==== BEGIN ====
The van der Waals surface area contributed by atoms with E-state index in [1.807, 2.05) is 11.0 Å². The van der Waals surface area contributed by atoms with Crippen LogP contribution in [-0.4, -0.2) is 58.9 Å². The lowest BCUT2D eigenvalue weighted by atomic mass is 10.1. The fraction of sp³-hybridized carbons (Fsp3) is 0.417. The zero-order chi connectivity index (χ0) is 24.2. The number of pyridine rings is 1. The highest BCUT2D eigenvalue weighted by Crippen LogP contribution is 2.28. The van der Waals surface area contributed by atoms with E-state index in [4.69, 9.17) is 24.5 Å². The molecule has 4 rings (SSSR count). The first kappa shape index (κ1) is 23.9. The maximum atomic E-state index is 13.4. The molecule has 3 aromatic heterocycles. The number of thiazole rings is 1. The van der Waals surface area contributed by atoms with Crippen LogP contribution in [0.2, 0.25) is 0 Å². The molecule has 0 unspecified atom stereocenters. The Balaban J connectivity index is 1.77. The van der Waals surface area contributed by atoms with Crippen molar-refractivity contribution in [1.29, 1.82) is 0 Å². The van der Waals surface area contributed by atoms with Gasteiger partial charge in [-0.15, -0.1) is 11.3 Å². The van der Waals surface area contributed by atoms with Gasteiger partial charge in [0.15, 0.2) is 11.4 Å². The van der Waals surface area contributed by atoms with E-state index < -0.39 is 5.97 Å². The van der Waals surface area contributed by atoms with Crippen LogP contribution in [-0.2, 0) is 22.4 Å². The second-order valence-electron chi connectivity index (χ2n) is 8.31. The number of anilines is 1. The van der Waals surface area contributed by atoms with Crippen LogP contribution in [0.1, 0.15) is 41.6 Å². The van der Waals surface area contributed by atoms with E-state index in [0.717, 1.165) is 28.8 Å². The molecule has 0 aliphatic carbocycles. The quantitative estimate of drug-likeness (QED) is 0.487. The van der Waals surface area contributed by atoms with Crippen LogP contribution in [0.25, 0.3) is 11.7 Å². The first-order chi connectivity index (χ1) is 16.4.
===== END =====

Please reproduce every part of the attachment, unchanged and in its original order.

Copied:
The van der Waals surface area contributed by atoms with E-state index in [1.807, 2.05) is 11.0 Å². The van der Waals surface area contributed by atoms with Crippen LogP contribution in [-0.4, -0.2) is 58.9 Å². The lowest BCUT2D eigenvalue weighted by atomic mass is 10.1. The fraction of sp³-hybridized carbons (Fsp3) is 0.417. The zero-order chi connectivity index (χ0) is 24.2. The number of pyridine rings is 1. The highest BCUT2D eigenvalue weighted by Crippen LogP contribution is 2.28. The van der Waals surface area contributed by atoms with E-state index in [4.69, 9.17) is 24.5 Å². The molecule has 4 rings (SSSR count). The first kappa shape index (κ1) is 23.9. The maximum atomic E-state index is 13.4. The molecule has 3 aromatic heterocycles. The number of thiazole rings is 1. The van der Waals surface area contributed by atoms with Crippen LogP contribution in [0.2, 0.25) is 0 Å². The molecule has 0 unspecified atom stereocenters. The Balaban J connectivity index is 1.77. The van der Waals surface area contributed by atoms with Crippen molar-refractivity contribution in [1.29, 1.82) is 0 Å². The van der Waals surface area contributed by atoms with Gasteiger partial charge in [-0.15, -0.1) is 11.3 Å². The van der Waals surface area contributed by atoms with Gasteiger partial charge in [0.15, 0.2) is 11.4 Å². The van der Waals surface area contributed by atoms with E-state index < -0.39 is 5.97 Å². The van der Waals surface area contributed by atoms with Crippen LogP contribution in [-0.2, 0) is 22.4 Å². The second-order valence-electron chi connectivity index (χ2n) is 8.31. The number of anilines is 1. The van der Waals surface area contributed by atoms with Crippen LogP contribution in [0.1, 0.15) is 41.6 Å². The van der Waals surface area contributed by atoms with E-state index in [0.717, 1.165) is 28.8 Å². The molecule has 0 aliphatic carbocycles. The quantitative estimate of drug-likeness (QED) is 0.487. The van der Waals surface area contributed by atoms with Crippen LogP contribution in [0.25, 0.3) is 11.7 Å². The first-order chi connectivity index (χ1) is 16.4.